CHICAGO – City Sports, a chain of sports fashion stores with over 15 locations in Chicago and the surrounding area, will pay $420,000 to settle a race and national origin discrimination lawsuit brought by the U.S. Equal Employment Opportunity Commission (EEOC), the federal agency announced today. The City Sports locations covered by the suit include stores in Chicago, Harvey, Crest Hill, Bolingbrook and North Riverside.
According to the EEOC’s lawsuit, City Sports violated federal civil rights laws by refusing to hire and promote African Americans and Hispanics into management positions and instead favoring Koreans to fill management roles. City Sports also subjected two Black sales employees to harassment because of their race, the EEOC charged.
Such conduct violates Title VII of the Civil Rights Act of 1964, which prohibits discrimination and harassment based on race and national origin. The EEOC filed suit in U.S. District Court for the Northern District of Illinois (EEOC v. Palm USA Inc. d/b/a City Sports, et al., Civil Action No. 17-cv-6692), after first attempting to reach a pre-litigation settlement through its conciliation process.
Under the consent decree settling the suit, City Sports will pay $420,000 to 19 current and former employees and agrees not to engage in race or national origin discrimination or retaliation. City Sports must hire a consultant to help implement objective hiring and promotion criteria, procedures, and recruiting practices. The consultant will also help implement anti-discrimination policies and procedures for investigating discrimination complaints. City Sports must also provide anti-discrimination training and report to EEOC on management selection and complaints of race or national origin discrimination and harassment.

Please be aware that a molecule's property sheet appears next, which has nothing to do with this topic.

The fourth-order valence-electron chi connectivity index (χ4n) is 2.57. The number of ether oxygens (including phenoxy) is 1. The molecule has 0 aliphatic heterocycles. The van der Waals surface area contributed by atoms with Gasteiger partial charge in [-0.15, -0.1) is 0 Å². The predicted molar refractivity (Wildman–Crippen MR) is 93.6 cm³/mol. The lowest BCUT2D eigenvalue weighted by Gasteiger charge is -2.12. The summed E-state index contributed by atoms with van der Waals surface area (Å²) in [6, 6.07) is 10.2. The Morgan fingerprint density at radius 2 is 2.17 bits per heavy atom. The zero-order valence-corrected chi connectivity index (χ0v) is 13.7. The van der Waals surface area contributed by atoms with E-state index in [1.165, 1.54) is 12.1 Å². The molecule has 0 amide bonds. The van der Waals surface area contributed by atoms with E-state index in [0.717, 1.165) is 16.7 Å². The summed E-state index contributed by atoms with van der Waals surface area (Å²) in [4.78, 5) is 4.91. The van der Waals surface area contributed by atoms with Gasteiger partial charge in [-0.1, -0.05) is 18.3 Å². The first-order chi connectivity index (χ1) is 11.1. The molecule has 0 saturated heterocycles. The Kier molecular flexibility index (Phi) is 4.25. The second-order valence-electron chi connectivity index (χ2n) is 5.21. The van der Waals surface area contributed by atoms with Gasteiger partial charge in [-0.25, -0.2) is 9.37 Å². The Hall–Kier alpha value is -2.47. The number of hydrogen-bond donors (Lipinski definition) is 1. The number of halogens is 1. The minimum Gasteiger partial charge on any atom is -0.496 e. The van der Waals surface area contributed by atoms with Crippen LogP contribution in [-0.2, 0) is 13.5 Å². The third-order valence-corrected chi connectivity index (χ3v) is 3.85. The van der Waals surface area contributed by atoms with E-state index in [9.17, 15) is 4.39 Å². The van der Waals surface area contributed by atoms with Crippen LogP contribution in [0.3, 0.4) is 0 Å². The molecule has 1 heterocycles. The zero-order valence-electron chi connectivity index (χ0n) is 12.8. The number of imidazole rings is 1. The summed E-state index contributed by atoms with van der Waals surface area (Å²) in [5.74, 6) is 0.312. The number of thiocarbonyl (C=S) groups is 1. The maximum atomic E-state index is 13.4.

“During its investigation, the EEOC found that most of the City Sports sales employees were African-American or Hispanic, while most of the store managers were Korean,” said Julianne Bowman, the district director of the EEOC’s Chicago District Office. “The company generally hired Korean individuals from outside the company for store manager positions, while never considering Black or Hispanic sales people who had worked for the company for years.”
Gregory Gochanour, the regional attorney of the EEOC’s Chicago District Office, added, “The decree provides significant relief to employees affected by the discrimination. As important, the changes required by the decree with respect to City Sports’ selection procedures for management positions will ensure that African American and Hispanic employees are fairly considered for management openings through a process free of any discrimination.”
The EEOC’s Chicago District Office is responsible for processing charges of employment discrimination, administrative enforcement and the conduct of agency litigation in Illinois, Wisconsin, Minnesota, Iowa and North and South Dakota, with Area Offices in Milwaukee and Minneapolis.
The EEOC advances opportunity in the workplace by enforcing federal laws prohibiting employment discrimination. More information is available at www.eeoc.gov.
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